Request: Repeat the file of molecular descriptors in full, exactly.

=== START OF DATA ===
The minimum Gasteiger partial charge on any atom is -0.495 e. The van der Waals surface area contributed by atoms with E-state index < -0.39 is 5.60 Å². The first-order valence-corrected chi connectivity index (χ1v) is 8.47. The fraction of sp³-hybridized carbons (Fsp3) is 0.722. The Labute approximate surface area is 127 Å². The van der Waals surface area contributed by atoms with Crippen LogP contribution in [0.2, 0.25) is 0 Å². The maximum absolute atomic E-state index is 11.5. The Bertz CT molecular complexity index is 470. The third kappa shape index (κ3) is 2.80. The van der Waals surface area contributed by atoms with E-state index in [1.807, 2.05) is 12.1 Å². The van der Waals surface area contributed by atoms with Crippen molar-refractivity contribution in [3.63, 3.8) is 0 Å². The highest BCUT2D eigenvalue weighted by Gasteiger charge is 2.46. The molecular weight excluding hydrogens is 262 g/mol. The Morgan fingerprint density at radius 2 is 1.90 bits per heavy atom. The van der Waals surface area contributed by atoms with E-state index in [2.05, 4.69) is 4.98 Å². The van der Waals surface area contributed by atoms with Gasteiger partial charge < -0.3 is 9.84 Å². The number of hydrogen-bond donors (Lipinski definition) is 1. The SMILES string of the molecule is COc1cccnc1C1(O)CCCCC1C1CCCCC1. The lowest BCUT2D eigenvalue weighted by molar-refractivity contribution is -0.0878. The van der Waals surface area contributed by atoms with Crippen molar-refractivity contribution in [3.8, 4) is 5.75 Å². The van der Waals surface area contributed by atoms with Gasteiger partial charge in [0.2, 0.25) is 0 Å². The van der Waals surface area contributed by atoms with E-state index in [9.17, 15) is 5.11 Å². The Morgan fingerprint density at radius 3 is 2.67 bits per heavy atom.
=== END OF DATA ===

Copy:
The minimum Gasteiger partial charge on any atom is -0.495 e. The van der Waals surface area contributed by atoms with E-state index < -0.39 is 5.60 Å². The first-order valence-corrected chi connectivity index (χ1v) is 8.47. The fraction of sp³-hybridized carbons (Fsp3) is 0.722. The Labute approximate surface area is 127 Å². The van der Waals surface area contributed by atoms with Crippen LogP contribution in [0.2, 0.25) is 0 Å². The maximum absolute atomic E-state index is 11.5. The Bertz CT molecular complexity index is 470. The third kappa shape index (κ3) is 2.80. The van der Waals surface area contributed by atoms with E-state index in [1.807, 2.05) is 12.1 Å². The van der Waals surface area contributed by atoms with Crippen molar-refractivity contribution in [3.63, 3.8) is 0 Å². The highest BCUT2D eigenvalue weighted by Gasteiger charge is 2.46. The molecular weight excluding hydrogens is 262 g/mol. The Morgan fingerprint density at radius 2 is 1.90 bits per heavy atom. The van der Waals surface area contributed by atoms with E-state index in [2.05, 4.69) is 4.98 Å². The van der Waals surface area contributed by atoms with Gasteiger partial charge < -0.3 is 9.84 Å². The number of hydrogen-bond donors (Lipinski definition) is 1. The SMILES string of the molecule is COc1cccnc1C1(O)CCCCC1C1CCCCC1. The lowest BCUT2D eigenvalue weighted by molar-refractivity contribution is -0.0878. The van der Waals surface area contributed by atoms with Crippen molar-refractivity contribution in [3.8, 4) is 5.75 Å². The van der Waals surface area contributed by atoms with Gasteiger partial charge in [0.2, 0.25) is 0 Å². The van der Waals surface area contributed by atoms with E-state index in [9.17, 15) is 5.11 Å². The Morgan fingerprint density at radius 3 is 2.67 bits per heavy atom.